First EIP cards sent Week of Nov. 23 Week of Nov. 30 Week of Jan. 11 Week of Jan. 18

Why some people will get their checks faster than others

The IRS has so far sent money to at least 160 million people three different ways, starting with people who filed for direct deposit. Some people with more complicated scenarios are in fact still waiting for their checks or even for catch-up payments. This shakes out into a de facto priority order that could lead some to receive their checks days or even weeks sooner than others. We expect the IRS would keep roughly the same system for sending out the second stimulus check.

Direct deposit is fastest: People who already have their direct deposit information on file with the IRS or who register it when and if registration opens again should be first in line to receive their stimulus check. An electronic transfer of funds is faster and more efficient, which is why this group largely got their first check faster.


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Social Security beneficiaries: With the first stimulus payment, many Social Security beneficiaries who had direct deposit information on file with the federal government received their checks in the first week, though not always the first day.

People who get paper checks: The IRS began to mail these about a week later to people without direct deposit data on file. 

EIP card recipients: Economic Impact Payment debit cards are prepaid Visa cards that the IRS sent to around 4 million people starting in mid-May. If the IRS follows the same payment priority order, this group could begin to see their checks weeks after the first direct deposit transfers go out.

Last group: People who received their checks after June, are still waiting to receive their stimulus payment or did not know they need to fill out an extra step. Direct payments will continue through the end of 2020 for some individuals who were not part of the previous groups. Here’s what could be holding up the stimulus check delivery for some and how to contact the IRS to report a missing, lost or stolen check.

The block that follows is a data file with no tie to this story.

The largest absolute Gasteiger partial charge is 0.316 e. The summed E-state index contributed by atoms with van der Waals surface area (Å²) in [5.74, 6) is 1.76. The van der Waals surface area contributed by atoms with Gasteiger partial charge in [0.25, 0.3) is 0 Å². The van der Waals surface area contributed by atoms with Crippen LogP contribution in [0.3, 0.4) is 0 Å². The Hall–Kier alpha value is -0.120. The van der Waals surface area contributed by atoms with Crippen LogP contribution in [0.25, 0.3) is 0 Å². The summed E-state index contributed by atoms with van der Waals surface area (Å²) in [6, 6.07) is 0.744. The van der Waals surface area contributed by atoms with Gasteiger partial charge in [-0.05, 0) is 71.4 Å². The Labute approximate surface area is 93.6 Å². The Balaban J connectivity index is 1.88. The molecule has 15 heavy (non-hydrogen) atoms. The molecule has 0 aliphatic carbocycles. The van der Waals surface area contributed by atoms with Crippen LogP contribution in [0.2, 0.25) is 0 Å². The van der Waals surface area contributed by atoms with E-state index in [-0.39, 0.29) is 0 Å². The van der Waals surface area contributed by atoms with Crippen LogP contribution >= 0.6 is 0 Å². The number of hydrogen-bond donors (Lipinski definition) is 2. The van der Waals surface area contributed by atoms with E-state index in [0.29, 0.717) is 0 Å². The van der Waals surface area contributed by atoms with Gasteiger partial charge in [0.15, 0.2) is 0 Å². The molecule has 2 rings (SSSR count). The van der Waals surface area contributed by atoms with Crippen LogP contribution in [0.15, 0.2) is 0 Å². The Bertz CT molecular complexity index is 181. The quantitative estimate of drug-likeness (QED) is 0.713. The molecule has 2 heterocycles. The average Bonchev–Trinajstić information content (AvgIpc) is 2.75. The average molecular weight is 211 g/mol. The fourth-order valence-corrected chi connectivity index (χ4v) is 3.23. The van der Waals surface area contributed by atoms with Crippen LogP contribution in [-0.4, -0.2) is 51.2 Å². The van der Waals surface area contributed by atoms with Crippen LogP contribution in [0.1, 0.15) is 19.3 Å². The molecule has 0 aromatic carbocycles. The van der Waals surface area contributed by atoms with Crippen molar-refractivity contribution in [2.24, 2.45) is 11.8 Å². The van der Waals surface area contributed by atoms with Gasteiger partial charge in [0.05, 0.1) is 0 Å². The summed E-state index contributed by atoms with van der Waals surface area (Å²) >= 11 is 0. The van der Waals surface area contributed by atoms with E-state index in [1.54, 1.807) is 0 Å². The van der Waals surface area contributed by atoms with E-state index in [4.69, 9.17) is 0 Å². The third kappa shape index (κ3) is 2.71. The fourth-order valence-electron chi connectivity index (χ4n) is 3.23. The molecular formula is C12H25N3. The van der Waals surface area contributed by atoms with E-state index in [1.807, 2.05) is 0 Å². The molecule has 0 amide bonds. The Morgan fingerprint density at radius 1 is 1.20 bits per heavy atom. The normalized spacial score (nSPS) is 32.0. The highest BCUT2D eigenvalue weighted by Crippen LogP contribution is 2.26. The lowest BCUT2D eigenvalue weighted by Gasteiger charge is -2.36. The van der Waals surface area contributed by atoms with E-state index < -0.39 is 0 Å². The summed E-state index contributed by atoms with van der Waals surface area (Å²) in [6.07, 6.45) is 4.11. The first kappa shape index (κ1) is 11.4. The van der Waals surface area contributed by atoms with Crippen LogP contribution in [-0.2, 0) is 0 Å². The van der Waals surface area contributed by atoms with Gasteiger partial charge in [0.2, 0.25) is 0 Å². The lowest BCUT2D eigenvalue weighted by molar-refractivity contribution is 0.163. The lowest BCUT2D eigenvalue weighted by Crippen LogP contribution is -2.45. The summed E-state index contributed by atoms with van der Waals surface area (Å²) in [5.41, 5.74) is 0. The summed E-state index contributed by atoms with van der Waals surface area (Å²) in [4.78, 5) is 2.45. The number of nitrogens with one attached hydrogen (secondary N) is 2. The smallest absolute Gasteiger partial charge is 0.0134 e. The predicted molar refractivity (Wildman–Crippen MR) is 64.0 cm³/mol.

What’s the longest I could wait for a check?

While we expect the bulk of people to get their money sooner, if the first round is any indication, it could still take months for the IRS to send all the checks. Six months after the first stimulus payments went out, the federal agency is still trying to track down millions of people who may be owed money.

And even with the experience of processing roughly 160 million payments in the IRS’ back pocket, some would probably need to clear a few hurdles to receive their money. Here are common roadbumps that held up the first stimulus check for some.

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There’s hope that the IRS could speed up delivery of a second check, if it’s authorized.


Angela Lang/CNET

A few more resources to help

If you’re still waiting on the first round of payments, you can track the status of your stimulus check, learn how to report your no-show check to the IRS and find possible reasons why your stimulus check still hasn’t arrived.

And here are resources about coronavirus hardship loans and unemployment insurance, what you can do if you’ve lost your job, what to know about evictions and late car payments, if you could receive two refund checks from the IRS and how to take control of your budget.